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Global Warming and Northwest Forests

Global Warming and Northwest Forests

Two reports from Oregon Wild on northwest forests and global warming.

Climate Control: How Northwest Old-Growth Forests Can Help Fight Global Warming
Climate Control Report Cover
Read Climate Control.

Full report with citations. (Word document).

Oregon's Carbon Sinks: an Oregon Wild report localizing national analysis by the Woods Hole Research Center
Woods Hole Map Photo
Read the Woods Hole report.

Scientists have been saying for years that human-caused warming of the globe is real. Only recently has the general public come to realize the grave consequences that a warmer planet would have and that climate change is truly one of the greatest challenges we have ever faced.

Jefferson Wilderness by John WallerIt begs the question: What can we do to stop it?

Part of the answer is right here in Oregon's towering old-growth forests. Scientists have found that the Northwest's giant trees are also giant carbon sinks, catching the pollution that causes the planet to warm.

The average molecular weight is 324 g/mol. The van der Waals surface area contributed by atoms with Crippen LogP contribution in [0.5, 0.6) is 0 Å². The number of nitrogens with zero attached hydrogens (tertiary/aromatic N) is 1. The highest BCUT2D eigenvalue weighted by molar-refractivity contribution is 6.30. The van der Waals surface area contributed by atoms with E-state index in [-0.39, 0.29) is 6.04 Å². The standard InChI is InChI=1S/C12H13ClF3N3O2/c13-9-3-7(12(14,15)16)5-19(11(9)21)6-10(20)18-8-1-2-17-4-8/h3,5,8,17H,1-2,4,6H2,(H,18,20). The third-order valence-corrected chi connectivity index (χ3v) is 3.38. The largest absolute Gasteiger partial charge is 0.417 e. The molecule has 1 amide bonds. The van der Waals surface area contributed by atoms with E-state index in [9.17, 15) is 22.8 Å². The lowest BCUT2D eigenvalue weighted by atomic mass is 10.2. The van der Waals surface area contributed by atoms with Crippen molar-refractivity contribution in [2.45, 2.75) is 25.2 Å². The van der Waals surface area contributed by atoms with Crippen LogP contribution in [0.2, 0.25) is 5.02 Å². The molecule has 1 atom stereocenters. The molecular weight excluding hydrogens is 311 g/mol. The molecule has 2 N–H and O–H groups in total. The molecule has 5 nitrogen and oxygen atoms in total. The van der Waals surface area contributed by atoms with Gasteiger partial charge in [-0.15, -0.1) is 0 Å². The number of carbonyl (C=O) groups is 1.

Stay up to date on the most current news and science related to global warming and forests.

So the answer to the question: What can we do to stop global warming is:

Protect our old-growth forests that are the natural warriors, quietly fighting the global warming battle for us.

The Impacts

Oregon Wild is also keenly aware of the adverse impacts climate change could have on our natural treasures. From reduced snowpack, to changing habitat, global warming presents a threat to the special places we cherish in Oregon.

That's why we teamed up with multiple conservation groups and the Western Environmental Law Center to sue the federal government to allow for more stringent auto emissions standards. This is new territory for us, but global warming could impact so much of Oregon's wildlands, wildlife and wild rivers that we felt compelled to act.

Click here for the most recent news on global warming.

photo by John Waller

Act Now!


Act Now to Support Oregon's Forests.

Do you know...
Which state has protected the largest percentage of its land as Wilderness?

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